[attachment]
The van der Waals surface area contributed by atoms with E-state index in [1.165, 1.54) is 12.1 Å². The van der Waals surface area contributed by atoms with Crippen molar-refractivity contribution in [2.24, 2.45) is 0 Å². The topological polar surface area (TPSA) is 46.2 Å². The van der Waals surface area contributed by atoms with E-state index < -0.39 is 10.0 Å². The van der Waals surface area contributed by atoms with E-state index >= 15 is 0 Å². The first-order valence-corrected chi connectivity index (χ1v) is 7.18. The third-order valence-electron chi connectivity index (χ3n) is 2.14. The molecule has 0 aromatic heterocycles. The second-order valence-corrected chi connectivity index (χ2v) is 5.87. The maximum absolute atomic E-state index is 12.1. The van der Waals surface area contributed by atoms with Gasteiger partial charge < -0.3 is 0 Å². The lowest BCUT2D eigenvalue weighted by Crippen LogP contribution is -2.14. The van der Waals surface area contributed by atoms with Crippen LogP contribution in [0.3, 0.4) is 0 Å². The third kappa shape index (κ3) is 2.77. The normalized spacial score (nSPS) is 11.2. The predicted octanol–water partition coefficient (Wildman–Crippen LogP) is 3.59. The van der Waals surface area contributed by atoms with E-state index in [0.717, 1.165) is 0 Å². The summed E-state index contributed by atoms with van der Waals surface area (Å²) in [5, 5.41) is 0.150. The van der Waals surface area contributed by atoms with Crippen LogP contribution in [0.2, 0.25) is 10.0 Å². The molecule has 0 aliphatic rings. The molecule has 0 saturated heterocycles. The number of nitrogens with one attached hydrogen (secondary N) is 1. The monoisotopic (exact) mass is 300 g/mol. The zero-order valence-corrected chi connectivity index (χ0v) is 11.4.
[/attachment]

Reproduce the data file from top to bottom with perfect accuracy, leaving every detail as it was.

The van der Waals surface area contributed by atoms with E-state index in [1.165, 1.54) is 12.1 Å². The van der Waals surface area contributed by atoms with Crippen molar-refractivity contribution in [2.24, 2.45) is 0 Å². The topological polar surface area (TPSA) is 46.2 Å². The van der Waals surface area contributed by atoms with E-state index < -0.39 is 10.0 Å². The van der Waals surface area contributed by atoms with E-state index >= 15 is 0 Å². The first-order valence-corrected chi connectivity index (χ1v) is 7.18. The third-order valence-electron chi connectivity index (χ3n) is 2.14. The molecule has 0 aromatic heterocycles. The second-order valence-corrected chi connectivity index (χ2v) is 5.87. The maximum absolute atomic E-state index is 12.1. The van der Waals surface area contributed by atoms with Gasteiger partial charge < -0.3 is 0 Å². The lowest BCUT2D eigenvalue weighted by Crippen LogP contribution is -2.14. The van der Waals surface area contributed by atoms with Crippen LogP contribution in [0.3, 0.4) is 0 Å². The third kappa shape index (κ3) is 2.77. The normalized spacial score (nSPS) is 11.2. The predicted octanol–water partition coefficient (Wildman–Crippen LogP) is 3.59. The van der Waals surface area contributed by atoms with E-state index in [0.717, 1.165) is 0 Å². The summed E-state index contributed by atoms with van der Waals surface area (Å²) in [5, 5.41) is 0.150. The van der Waals surface area contributed by atoms with Crippen LogP contribution in [0.2, 0.25) is 10.0 Å². The molecule has 0 aliphatic rings. The molecule has 0 saturated heterocycles. The number of nitrogens with one attached hydrogen (secondary N) is 1. The monoisotopic (exact) mass is 300 g/mol. The zero-order valence-corrected chi connectivity index (χ0v) is 11.4.